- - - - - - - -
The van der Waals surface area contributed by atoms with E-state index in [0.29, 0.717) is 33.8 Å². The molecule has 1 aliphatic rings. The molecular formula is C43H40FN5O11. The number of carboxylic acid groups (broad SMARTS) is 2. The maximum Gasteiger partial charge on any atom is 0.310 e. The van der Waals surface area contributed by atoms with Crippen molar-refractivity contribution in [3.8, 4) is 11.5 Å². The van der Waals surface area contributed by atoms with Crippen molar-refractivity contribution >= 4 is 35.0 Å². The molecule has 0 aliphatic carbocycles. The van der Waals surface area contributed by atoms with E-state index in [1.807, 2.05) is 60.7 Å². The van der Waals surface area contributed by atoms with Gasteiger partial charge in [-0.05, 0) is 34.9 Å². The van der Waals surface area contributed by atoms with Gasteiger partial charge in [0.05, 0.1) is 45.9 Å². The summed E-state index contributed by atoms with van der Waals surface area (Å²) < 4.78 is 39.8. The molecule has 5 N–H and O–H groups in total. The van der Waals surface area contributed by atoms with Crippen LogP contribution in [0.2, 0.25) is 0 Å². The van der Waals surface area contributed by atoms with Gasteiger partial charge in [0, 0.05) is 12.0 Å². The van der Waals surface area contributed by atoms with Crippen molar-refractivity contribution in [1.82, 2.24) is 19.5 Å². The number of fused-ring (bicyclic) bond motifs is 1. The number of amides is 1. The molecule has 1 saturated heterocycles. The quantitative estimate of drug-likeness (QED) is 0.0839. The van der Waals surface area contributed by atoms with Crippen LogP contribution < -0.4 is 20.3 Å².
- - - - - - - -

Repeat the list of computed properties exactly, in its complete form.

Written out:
The van der Waals surface area contributed by atoms with E-state index in [0.29, 0.717) is 33.8 Å². The molecule has 1 aliphatic rings. The molecular formula is C43H40FN5O11. The number of carboxylic acid groups (broad SMARTS) is 2. The maximum Gasteiger partial charge on any atom is 0.310 e. The van der Waals surface area contributed by atoms with Crippen molar-refractivity contribution in [3.8, 4) is 11.5 Å². The van der Waals surface area contributed by atoms with Crippen molar-refractivity contribution >= 4 is 35.0 Å². The molecule has 0 aliphatic carbocycles. The van der Waals surface area contributed by atoms with E-state index in [1.807, 2.05) is 60.7 Å². The van der Waals surface area contributed by atoms with Gasteiger partial charge in [-0.05, 0) is 34.9 Å². The van der Waals surface area contributed by atoms with Gasteiger partial charge in [0.05, 0.1) is 45.9 Å². The summed E-state index contributed by atoms with van der Waals surface area (Å²) < 4.78 is 39.8. The molecule has 5 N–H and O–H groups in total. The van der Waals surface area contributed by atoms with Crippen LogP contribution in [0.2, 0.25) is 0 Å². The van der Waals surface area contributed by atoms with Gasteiger partial charge in [0, 0.05) is 12.0 Å². The van der Waals surface area contributed by atoms with Crippen molar-refractivity contribution in [1.82, 2.24) is 19.5 Å². The number of fused-ring (bicyclic) bond motifs is 1. The number of amides is 1. The molecule has 1 saturated heterocycles. The quantitative estimate of drug-likeness (QED) is 0.0839. The van der Waals surface area contributed by atoms with Crippen LogP contribution < -0.4 is 20.3 Å².